I really wasn’t expecting much out of Crazy, Stupid, Love. Hollywood romcom-dramas are not my thang, and it has to be said the title and its annoying punctuation didn’t help. Well, you know what’s coming. Yep – thoroughly enjoyed this one!
The set-up is familiar: middle-aged male with the full suburban package – childhood sweetheart wife, kids, secure job, comfortable home – has his predictable existence disrupted when chaos strikes outta the blue. In this case, poor ol’ Cal Weaver (Steve Carell) finds himself a bemused player in the singles market when wife Emily (Julianne Moore) drops a bombshell over dinner, announcing that she has been having an affair with co-worker David Lindhagen (Kevin Bacon) and wants a divorce.
Why is it always the poor bloke who has to move out? Whatever, the next we see of Cal he is sitting forlornly at a bar drunkenly relating his tale of woe to anyone who will listen (and some who won’t!). He is befriended by smooth-talkin’ lounge lizard and womaniser Jacob Palmer (Ryan Gosling), who offers to tutor him in the art of seduction, beginning with a direly needed sartorial makeover…
Well-worn though this narrative ground is, it is ripe with comedic potential, providing the script and performances deliver. They do – in spades.
Carell is endearing and believable as Cal. Gosling has fun with his lady-killer role and draws on some clever scripting to bring some credibility to his character’s eventual busting out of stereotype (no mean feat!). Jonah Bobo shines as Cal’s love-lorn 13-year-old son Robbie. Marisa Tomei hams it up most enjoyably as a woman scorned in her small part as Kate, Cal’s jilted first singles-bar conquest. Emma Stone is just right as Cal’s twenty-something daughter, sweet and still slightly vulnerable despite her profession (she’s a lawyer). Julianne Moore and Kevin Bacon are not extended in their roles, but do all they need to.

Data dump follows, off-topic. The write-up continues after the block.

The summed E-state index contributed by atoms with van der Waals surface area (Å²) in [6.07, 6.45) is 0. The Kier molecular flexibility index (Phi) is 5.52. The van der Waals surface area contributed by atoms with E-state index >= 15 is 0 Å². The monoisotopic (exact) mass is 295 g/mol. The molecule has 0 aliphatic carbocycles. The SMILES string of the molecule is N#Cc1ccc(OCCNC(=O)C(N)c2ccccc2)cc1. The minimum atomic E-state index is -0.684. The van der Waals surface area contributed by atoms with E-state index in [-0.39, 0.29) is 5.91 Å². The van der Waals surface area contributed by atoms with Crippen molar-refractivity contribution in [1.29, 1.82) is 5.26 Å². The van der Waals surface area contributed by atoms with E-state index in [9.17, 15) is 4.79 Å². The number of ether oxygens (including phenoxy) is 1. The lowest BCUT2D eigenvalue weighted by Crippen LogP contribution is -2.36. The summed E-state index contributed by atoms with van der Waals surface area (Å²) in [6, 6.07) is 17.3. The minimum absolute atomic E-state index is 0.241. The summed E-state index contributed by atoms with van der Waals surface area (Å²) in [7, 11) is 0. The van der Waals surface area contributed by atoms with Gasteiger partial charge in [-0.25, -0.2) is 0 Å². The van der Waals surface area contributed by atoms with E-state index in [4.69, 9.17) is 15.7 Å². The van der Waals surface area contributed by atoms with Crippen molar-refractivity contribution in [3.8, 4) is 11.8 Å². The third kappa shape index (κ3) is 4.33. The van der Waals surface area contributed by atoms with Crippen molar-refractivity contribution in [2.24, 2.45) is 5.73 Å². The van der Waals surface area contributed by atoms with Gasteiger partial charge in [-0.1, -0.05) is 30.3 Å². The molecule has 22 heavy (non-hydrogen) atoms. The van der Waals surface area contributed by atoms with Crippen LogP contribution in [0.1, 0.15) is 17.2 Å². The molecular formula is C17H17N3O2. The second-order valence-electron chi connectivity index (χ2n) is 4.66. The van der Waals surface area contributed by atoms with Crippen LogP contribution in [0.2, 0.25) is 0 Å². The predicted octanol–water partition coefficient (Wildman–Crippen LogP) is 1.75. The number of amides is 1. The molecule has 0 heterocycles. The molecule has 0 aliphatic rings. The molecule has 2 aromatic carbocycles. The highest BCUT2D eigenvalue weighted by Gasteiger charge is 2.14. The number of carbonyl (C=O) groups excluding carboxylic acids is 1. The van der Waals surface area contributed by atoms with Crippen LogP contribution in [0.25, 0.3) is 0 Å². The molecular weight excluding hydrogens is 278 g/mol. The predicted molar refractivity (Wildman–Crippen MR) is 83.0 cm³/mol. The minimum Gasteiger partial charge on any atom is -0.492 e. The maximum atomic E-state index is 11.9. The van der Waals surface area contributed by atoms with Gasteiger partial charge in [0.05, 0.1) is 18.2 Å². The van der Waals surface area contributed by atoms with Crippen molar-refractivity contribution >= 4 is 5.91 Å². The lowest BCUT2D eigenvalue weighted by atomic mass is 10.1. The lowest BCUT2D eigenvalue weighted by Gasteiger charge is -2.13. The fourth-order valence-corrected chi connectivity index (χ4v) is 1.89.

Writer Dan Fogelman focuses on the fundamentals (hooray!) – you know, stuff like characterisation, pacing, tight scripting, well-hewn and witty dialogue – mercifully eschewing self-conscious attempts at ‘originality’ or upending generic conventions. That said, he is not bound by matters of form, either, managing to strike a nice balance between romcom and morality play, and borrowing elements of farce for one laugh-out-loud and utterly ludicrous sequence in which the main players are thrown together in an orgy of cross-purpose talking, mistaken identity and misunderstanding that unravels to set the narrative sails for home. No surprises where we end up, and that’s fine. A touch sentimental, perhaps, but I was won over well before the end and happily gave into it!
OK, this is mainstream Hollywood, and it ain’t gonna change your life or the way you look at cinema, but it’s entertaining and fun, and has heart. It’s a ringing endorsement for getting the script and performances right; attend to the fundamentals and the rest looks after itself. That’s a lesson unheeded by far too many filmmakers, regardless of stylistic orientation or budget.
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